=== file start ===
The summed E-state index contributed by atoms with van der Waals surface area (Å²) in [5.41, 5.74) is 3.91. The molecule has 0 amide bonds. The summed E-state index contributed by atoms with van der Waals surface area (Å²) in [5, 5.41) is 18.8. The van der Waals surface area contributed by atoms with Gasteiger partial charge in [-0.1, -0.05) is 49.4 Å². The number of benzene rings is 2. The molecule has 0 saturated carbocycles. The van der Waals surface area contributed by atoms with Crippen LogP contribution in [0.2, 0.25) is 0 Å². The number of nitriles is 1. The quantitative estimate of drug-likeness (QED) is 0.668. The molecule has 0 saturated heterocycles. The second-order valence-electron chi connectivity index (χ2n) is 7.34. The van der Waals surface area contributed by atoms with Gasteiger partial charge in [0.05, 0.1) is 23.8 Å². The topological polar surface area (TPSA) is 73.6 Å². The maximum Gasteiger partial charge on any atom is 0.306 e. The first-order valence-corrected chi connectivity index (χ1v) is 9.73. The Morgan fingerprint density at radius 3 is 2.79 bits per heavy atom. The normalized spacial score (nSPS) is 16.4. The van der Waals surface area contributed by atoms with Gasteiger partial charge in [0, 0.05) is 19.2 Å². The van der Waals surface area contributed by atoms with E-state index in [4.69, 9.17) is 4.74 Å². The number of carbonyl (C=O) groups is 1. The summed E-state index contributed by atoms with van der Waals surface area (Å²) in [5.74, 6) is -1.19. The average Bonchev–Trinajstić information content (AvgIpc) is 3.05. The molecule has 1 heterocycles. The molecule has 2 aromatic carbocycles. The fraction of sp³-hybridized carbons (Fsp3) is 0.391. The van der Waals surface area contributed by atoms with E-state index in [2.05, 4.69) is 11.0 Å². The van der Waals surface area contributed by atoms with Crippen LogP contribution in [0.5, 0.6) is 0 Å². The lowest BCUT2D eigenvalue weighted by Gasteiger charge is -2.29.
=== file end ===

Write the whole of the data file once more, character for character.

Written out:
The summed E-state index contributed by atoms with van der Waals surface area (Å²) in [5.41, 5.74) is 3.91. The molecule has 0 amide bonds. The summed E-state index contributed by atoms with van der Waals surface area (Å²) in [5, 5.41) is 18.8. The van der Waals surface area contributed by atoms with Gasteiger partial charge in [-0.1, -0.05) is 49.4 Å². The number of benzene rings is 2. The molecule has 0 saturated carbocycles. The van der Waals surface area contributed by atoms with Crippen LogP contribution in [0.2, 0.25) is 0 Å². The number of nitriles is 1. The quantitative estimate of drug-likeness (QED) is 0.668. The molecule has 0 saturated heterocycles. The second-order valence-electron chi connectivity index (χ2n) is 7.34. The van der Waals surface area contributed by atoms with Gasteiger partial charge in [0.05, 0.1) is 23.8 Å². The topological polar surface area (TPSA) is 73.6 Å². The maximum Gasteiger partial charge on any atom is 0.306 e. The first-order valence-corrected chi connectivity index (χ1v) is 9.73. The Morgan fingerprint density at radius 3 is 2.79 bits per heavy atom. The normalized spacial score (nSPS) is 16.4. The van der Waals surface area contributed by atoms with Gasteiger partial charge in [0, 0.05) is 19.2 Å². The van der Waals surface area contributed by atoms with E-state index in [4.69, 9.17) is 4.74 Å². The number of carbonyl (C=O) groups is 1. The summed E-state index contributed by atoms with van der Waals surface area (Å²) in [5.74, 6) is -1.19. The average Bonchev–Trinajstić information content (AvgIpc) is 3.05. The molecule has 1 heterocycles. The molecule has 2 aromatic carbocycles. The fraction of sp³-hybridized carbons (Fsp3) is 0.391. The van der Waals surface area contributed by atoms with E-state index in [2.05, 4.69) is 11.0 Å². The van der Waals surface area contributed by atoms with Crippen LogP contribution in [0.5, 0.6) is 0 Å². The lowest BCUT2D eigenvalue weighted by Gasteiger charge is -2.29.